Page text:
Warmer air is able to hold a higher concentration of moisture compared to colder air. During winter or cold seasons, there is an absence of warmer air outdoors which leads to low levels of humidity. However, during winter, a number of factors, including limited ventilation, condensation, and external moisture sources, can cause indoor humidity levels to rise.
In this blog post, we discuss the causes of high humidity in homes and how you can manage it for better indoor air quality during the winter months.
What causes high humidity in your home during winter?
High humidity in your home during winter is caused by multiple factors such as limited ventilation, condensation, indoor activities, drying clothes indoors, external moisture sources, the presence of indoor plants and the use of humidifiers, among other reasons.
Below is a breakdown of how these issues cause higher levels of indoor humidity.
Most people tend to keep their windows closed during winter to help retain warmth. Although it helps in creating a comfortable indoor environment by raising the temperature, it ultimately prevents fresh air from entering and allows moisture to accumulate from various sources like cooking, showering and even breathing.
During winter, a lot of indoor surfaces become cold, but when warm air comes into contact with these surfaces, it cools down and releases moisture in the form of condensation. This can lead to higher humidity levels.
Everyday activities such as cooking, showering and exercise lead to moisture release. If ventilation in your home is poor, the moisture released from these daily indoor activities can be trapped within your home, which will contribute to higher humidity levels.
Drying clothes indoors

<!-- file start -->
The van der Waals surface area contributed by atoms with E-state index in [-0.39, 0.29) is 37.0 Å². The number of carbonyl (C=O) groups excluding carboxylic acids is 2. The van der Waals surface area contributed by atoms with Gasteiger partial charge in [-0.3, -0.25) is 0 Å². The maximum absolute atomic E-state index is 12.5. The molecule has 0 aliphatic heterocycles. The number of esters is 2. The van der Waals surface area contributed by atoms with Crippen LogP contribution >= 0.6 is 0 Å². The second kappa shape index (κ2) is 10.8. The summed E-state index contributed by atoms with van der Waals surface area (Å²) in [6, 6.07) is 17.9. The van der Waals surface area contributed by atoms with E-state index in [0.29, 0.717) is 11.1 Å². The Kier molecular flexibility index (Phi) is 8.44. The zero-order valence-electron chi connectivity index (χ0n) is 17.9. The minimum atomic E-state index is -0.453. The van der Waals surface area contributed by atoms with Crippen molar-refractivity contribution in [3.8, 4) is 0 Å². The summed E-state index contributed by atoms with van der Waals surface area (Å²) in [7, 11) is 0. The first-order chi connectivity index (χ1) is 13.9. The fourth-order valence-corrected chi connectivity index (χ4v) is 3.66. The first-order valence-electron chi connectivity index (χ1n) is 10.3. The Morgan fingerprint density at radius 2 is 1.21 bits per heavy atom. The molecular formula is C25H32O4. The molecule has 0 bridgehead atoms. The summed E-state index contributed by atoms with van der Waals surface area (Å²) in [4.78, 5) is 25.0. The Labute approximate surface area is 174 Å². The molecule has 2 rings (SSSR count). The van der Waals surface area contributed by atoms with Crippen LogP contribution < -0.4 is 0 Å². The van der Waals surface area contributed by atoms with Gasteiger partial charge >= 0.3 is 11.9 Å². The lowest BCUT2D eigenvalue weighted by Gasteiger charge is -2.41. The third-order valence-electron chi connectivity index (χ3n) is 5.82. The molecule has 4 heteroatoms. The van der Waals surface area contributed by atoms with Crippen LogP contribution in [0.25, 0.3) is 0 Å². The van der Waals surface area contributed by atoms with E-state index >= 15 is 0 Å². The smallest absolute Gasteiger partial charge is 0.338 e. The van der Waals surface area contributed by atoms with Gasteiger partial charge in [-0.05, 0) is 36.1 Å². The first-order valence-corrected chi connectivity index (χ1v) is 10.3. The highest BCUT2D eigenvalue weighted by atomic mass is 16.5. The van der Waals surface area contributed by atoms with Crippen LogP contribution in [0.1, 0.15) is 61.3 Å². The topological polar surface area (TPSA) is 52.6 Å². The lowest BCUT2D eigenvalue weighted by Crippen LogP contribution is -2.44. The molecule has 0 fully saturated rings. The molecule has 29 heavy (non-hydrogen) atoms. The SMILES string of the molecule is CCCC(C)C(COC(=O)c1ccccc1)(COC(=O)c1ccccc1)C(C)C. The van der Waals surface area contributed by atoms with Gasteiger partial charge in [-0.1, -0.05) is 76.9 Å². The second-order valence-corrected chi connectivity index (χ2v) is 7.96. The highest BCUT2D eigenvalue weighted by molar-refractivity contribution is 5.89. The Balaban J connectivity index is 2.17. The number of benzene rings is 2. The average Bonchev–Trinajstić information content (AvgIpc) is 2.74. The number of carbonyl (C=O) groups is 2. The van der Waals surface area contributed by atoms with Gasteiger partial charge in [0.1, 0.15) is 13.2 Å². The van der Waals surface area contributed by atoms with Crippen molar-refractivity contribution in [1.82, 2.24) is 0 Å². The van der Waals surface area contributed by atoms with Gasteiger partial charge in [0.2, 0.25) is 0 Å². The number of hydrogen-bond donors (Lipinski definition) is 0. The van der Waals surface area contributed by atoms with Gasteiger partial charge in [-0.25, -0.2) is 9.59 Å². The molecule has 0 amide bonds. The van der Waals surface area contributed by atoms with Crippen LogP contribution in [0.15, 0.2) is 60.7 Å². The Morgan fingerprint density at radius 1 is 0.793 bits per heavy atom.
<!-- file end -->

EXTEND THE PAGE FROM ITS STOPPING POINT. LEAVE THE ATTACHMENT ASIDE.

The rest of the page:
During winter, many people may choose to dry their clothes indoors rather than outdoors due to the lack of sunlight and potential damage from harsh winter weather. However, drying clothes indoors tend to release a lot more moisture into the air, which undoubtedly contributes to higher indoor humidity levels. This is especially true when ventilation in the drying area is poor.
Drying clothes indoors is an external moisture source that leads to higher humidity levels. Other sources of moisture that you may not notice would be the presence of wet shoes, damp towels, wet umbrellas and also water leaks.
Although indoor plants are known to be natural air purifiers as they enhance air quality, they also release moisture into the air through a process called transpiration. In fact, more than 90% of the water that a plant absorbs is released during the transpiration process. Having multiple indoor plants in an enclosed space can undoubtedly lead to higher indoor humidity levels.
As the name suggests, humidifiers are used to create more humidity by adding more moisture to the indoor air. Excessive use or improper settings of your humidifier can, however, lead to overly humid conditions.
How to control indoor humidity during winter
Controlling indoor humidity during winter can be achieved through a number of different steps, including increasing ventilation and, most efficiently, through the use of a dehumidifier, especially in areas that are prone to high levels of humidity.